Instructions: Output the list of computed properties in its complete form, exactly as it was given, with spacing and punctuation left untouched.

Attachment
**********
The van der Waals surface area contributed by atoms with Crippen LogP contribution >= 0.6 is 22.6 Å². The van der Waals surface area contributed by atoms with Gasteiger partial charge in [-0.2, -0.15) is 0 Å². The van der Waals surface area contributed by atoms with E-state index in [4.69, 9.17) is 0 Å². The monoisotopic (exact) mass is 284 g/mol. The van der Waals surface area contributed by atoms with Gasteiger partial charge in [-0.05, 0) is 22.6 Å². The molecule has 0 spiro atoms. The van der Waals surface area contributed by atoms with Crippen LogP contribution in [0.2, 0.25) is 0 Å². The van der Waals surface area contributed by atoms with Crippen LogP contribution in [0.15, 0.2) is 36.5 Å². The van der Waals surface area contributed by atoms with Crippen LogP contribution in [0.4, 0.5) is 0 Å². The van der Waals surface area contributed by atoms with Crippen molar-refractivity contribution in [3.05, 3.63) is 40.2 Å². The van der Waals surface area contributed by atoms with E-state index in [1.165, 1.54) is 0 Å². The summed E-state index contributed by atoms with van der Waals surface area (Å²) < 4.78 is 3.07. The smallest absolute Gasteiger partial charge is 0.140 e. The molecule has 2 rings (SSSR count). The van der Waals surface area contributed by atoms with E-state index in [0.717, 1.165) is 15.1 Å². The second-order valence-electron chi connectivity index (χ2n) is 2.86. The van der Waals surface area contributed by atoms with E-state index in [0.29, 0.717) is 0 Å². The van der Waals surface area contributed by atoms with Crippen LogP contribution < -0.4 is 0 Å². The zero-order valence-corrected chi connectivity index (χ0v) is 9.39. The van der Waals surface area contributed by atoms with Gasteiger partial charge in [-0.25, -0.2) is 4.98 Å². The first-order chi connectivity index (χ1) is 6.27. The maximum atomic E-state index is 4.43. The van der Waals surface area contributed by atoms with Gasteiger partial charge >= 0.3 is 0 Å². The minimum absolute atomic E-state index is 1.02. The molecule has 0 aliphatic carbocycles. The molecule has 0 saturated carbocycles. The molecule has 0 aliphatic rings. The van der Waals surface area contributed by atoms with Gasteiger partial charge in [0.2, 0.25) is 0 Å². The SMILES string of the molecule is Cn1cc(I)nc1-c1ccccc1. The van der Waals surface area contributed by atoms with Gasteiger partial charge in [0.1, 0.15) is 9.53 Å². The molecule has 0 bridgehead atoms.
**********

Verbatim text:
The van der Waals surface area contributed by atoms with Crippen LogP contribution >= 0.6 is 22.6 Å². The van der Waals surface area contributed by atoms with Gasteiger partial charge in [-0.2, -0.15) is 0 Å². The van der Waals surface area contributed by atoms with E-state index in [4.69, 9.17) is 0 Å². The monoisotopic (exact) mass is 284 g/mol. The van der Waals surface area contributed by atoms with Gasteiger partial charge in [-0.05, 0) is 22.6 Å². The molecule has 0 spiro atoms. The van der Waals surface area contributed by atoms with Crippen LogP contribution in [0.2, 0.25) is 0 Å². The van der Waals surface area contributed by atoms with Crippen LogP contribution in [0.15, 0.2) is 36.5 Å². The van der Waals surface area contributed by atoms with Crippen LogP contribution in [0.4, 0.5) is 0 Å². The van der Waals surface area contributed by atoms with Crippen molar-refractivity contribution in [3.05, 3.63) is 40.2 Å². The van der Waals surface area contributed by atoms with E-state index in [1.165, 1.54) is 0 Å². The summed E-state index contributed by atoms with van der Waals surface area (Å²) < 4.78 is 3.07. The smallest absolute Gasteiger partial charge is 0.140 e. The molecule has 2 rings (SSSR count). The van der Waals surface area contributed by atoms with E-state index in [0.717, 1.165) is 15.1 Å². The second-order valence-electron chi connectivity index (χ2n) is 2.86. The van der Waals surface area contributed by atoms with E-state index in [0.29, 0.717) is 0 Å². The van der Waals surface area contributed by atoms with Crippen LogP contribution < -0.4 is 0 Å². The zero-order valence-corrected chi connectivity index (χ0v) is 9.39. The van der Waals surface area contributed by atoms with Gasteiger partial charge in [-0.25, -0.2) is 4.98 Å². The first-order chi connectivity index (χ1) is 6.27. The maximum atomic E-state index is 4.43. The van der Waals surface area contributed by atoms with Gasteiger partial charge >= 0.3 is 0 Å². The minimum absolute atomic E-state index is 1.02. The molecule has 0 aliphatic carbocycles. The molecule has 0 saturated carbocycles. The molecule has 0 aliphatic rings. The van der Waals surface area contributed by atoms with Gasteiger partial charge in [0.2, 0.25) is 0 Å². The SMILES string of the molecule is Cn1cc(I)nc1-c1ccccc1. The van der Waals surface area contributed by atoms with Gasteiger partial charge in [0.1, 0.15) is 9.53 Å². The molecule has 0 bridgehead atoms.